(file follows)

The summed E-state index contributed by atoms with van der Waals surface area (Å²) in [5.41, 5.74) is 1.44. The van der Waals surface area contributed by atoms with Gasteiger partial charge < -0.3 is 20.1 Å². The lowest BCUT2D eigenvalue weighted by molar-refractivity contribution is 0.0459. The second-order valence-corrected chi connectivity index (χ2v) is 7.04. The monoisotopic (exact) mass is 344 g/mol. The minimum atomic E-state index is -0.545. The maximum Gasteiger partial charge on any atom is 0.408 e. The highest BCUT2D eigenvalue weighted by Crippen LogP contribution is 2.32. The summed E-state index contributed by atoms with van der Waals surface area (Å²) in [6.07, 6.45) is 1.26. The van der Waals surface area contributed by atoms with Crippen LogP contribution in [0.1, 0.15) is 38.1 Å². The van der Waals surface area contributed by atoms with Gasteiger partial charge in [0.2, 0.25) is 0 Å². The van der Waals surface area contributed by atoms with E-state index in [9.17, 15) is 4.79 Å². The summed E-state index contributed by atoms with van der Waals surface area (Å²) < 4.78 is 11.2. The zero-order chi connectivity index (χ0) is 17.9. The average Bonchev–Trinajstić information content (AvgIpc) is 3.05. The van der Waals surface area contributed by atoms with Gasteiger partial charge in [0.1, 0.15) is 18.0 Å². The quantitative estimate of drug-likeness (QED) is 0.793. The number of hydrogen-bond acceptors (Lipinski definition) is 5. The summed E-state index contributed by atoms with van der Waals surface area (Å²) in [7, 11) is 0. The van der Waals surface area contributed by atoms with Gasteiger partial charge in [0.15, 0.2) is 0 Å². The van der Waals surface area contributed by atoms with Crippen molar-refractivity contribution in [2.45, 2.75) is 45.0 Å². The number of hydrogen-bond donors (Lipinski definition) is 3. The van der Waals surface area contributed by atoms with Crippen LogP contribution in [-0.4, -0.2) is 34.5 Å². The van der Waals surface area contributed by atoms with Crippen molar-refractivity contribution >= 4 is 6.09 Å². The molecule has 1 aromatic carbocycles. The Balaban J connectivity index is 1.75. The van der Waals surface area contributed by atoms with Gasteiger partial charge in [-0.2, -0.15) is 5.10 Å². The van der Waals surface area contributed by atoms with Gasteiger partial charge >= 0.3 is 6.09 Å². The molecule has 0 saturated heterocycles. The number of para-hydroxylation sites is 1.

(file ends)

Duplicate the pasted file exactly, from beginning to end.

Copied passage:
The summed E-state index contributed by atoms with van der Waals surface area (Å²) in [5.41, 5.74) is 1.44. The van der Waals surface area contributed by atoms with Gasteiger partial charge < -0.3 is 20.1 Å². The lowest BCUT2D eigenvalue weighted by molar-refractivity contribution is 0.0459. The second-order valence-corrected chi connectivity index (χ2v) is 7.04. The monoisotopic (exact) mass is 344 g/mol. The minimum atomic E-state index is -0.545. The maximum Gasteiger partial charge on any atom is 0.408 e. The highest BCUT2D eigenvalue weighted by Crippen LogP contribution is 2.32. The summed E-state index contributed by atoms with van der Waals surface area (Å²) in [6.07, 6.45) is 1.26. The van der Waals surface area contributed by atoms with Crippen LogP contribution in [0.1, 0.15) is 38.1 Å². The van der Waals surface area contributed by atoms with Gasteiger partial charge in [0.2, 0.25) is 0 Å². The van der Waals surface area contributed by atoms with E-state index in [9.17, 15) is 4.79 Å². The summed E-state index contributed by atoms with van der Waals surface area (Å²) < 4.78 is 11.2. The zero-order chi connectivity index (χ0) is 17.9. The average Bonchev–Trinajstić information content (AvgIpc) is 3.05. The van der Waals surface area contributed by atoms with Gasteiger partial charge in [0.1, 0.15) is 18.0 Å². The quantitative estimate of drug-likeness (QED) is 0.793. The number of hydrogen-bond acceptors (Lipinski definition) is 5. The summed E-state index contributed by atoms with van der Waals surface area (Å²) in [7, 11) is 0. The van der Waals surface area contributed by atoms with Gasteiger partial charge in [0.15, 0.2) is 0 Å². The van der Waals surface area contributed by atoms with Crippen molar-refractivity contribution in [2.45, 2.75) is 45.0 Å². The number of hydrogen-bond donors (Lipinski definition) is 3. The van der Waals surface area contributed by atoms with Crippen LogP contribution in [-0.4, -0.2) is 34.5 Å². The van der Waals surface area contributed by atoms with Crippen molar-refractivity contribution >= 4 is 6.09 Å². The molecule has 1 aromatic carbocycles. The Balaban J connectivity index is 1.75. The van der Waals surface area contributed by atoms with Gasteiger partial charge in [-0.2, -0.15) is 5.10 Å². The van der Waals surface area contributed by atoms with Gasteiger partial charge >= 0.3 is 6.09 Å². The molecule has 0 saturated heterocycles. The number of para-hydroxylation sites is 1.